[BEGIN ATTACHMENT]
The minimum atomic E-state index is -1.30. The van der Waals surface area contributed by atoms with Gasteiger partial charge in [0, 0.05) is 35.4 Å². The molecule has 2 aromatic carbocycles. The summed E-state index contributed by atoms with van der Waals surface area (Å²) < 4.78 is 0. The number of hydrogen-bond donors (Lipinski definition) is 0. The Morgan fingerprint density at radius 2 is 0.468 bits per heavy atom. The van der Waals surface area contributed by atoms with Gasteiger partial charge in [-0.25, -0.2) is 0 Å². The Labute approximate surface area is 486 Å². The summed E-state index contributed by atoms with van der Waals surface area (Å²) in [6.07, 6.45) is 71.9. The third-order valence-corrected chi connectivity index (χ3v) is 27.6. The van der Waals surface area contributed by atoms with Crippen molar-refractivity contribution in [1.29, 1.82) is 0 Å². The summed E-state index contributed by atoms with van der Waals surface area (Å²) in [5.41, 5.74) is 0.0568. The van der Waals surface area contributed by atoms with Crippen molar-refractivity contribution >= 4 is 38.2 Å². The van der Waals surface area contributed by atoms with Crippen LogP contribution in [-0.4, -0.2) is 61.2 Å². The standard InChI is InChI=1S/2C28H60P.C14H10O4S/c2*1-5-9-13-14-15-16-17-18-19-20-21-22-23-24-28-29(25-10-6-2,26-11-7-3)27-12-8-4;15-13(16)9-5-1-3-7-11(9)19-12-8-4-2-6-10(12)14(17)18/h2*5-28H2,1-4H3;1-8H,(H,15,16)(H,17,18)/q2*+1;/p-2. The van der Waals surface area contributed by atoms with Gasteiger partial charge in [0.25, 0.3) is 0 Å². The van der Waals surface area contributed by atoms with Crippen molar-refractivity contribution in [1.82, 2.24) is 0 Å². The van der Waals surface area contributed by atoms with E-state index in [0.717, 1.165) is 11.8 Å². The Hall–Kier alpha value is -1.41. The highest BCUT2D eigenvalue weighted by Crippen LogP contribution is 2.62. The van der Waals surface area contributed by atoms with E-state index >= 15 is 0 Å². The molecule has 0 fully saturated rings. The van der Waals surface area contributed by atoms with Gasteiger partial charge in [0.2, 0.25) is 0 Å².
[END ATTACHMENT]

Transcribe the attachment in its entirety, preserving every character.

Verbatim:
The minimum atomic E-state index is -1.30. The van der Waals surface area contributed by atoms with Gasteiger partial charge in [0, 0.05) is 35.4 Å². The molecule has 2 aromatic carbocycles. The summed E-state index contributed by atoms with van der Waals surface area (Å²) < 4.78 is 0. The number of hydrogen-bond donors (Lipinski definition) is 0. The Morgan fingerprint density at radius 2 is 0.468 bits per heavy atom. The van der Waals surface area contributed by atoms with Gasteiger partial charge in [-0.25, -0.2) is 0 Å². The Labute approximate surface area is 486 Å². The summed E-state index contributed by atoms with van der Waals surface area (Å²) in [6.07, 6.45) is 71.9. The third-order valence-corrected chi connectivity index (χ3v) is 27.6. The van der Waals surface area contributed by atoms with Crippen molar-refractivity contribution in [1.29, 1.82) is 0 Å². The summed E-state index contributed by atoms with van der Waals surface area (Å²) in [5.41, 5.74) is 0.0568. The van der Waals surface area contributed by atoms with Crippen molar-refractivity contribution >= 4 is 38.2 Å². The van der Waals surface area contributed by atoms with Crippen LogP contribution in [-0.4, -0.2) is 61.2 Å². The standard InChI is InChI=1S/2C28H60P.C14H10O4S/c2*1-5-9-13-14-15-16-17-18-19-20-21-22-23-24-28-29(25-10-6-2,26-11-7-3)27-12-8-4;15-13(16)9-5-1-3-7-11(9)19-12-8-4-2-6-10(12)14(17)18/h2*5-28H2,1-4H3;1-8H,(H,15,16)(H,17,18)/q2*+1;/p-2. The van der Waals surface area contributed by atoms with Gasteiger partial charge in [0.25, 0.3) is 0 Å². The van der Waals surface area contributed by atoms with Crippen molar-refractivity contribution in [1.82, 2.24) is 0 Å². The van der Waals surface area contributed by atoms with E-state index in [0.717, 1.165) is 11.8 Å². The Hall–Kier alpha value is -1.41. The highest BCUT2D eigenvalue weighted by Crippen LogP contribution is 2.62. The van der Waals surface area contributed by atoms with E-state index >= 15 is 0 Å². The molecule has 0 fully saturated rings. The van der Waals surface area contributed by atoms with Gasteiger partial charge in [0.2, 0.25) is 0 Å².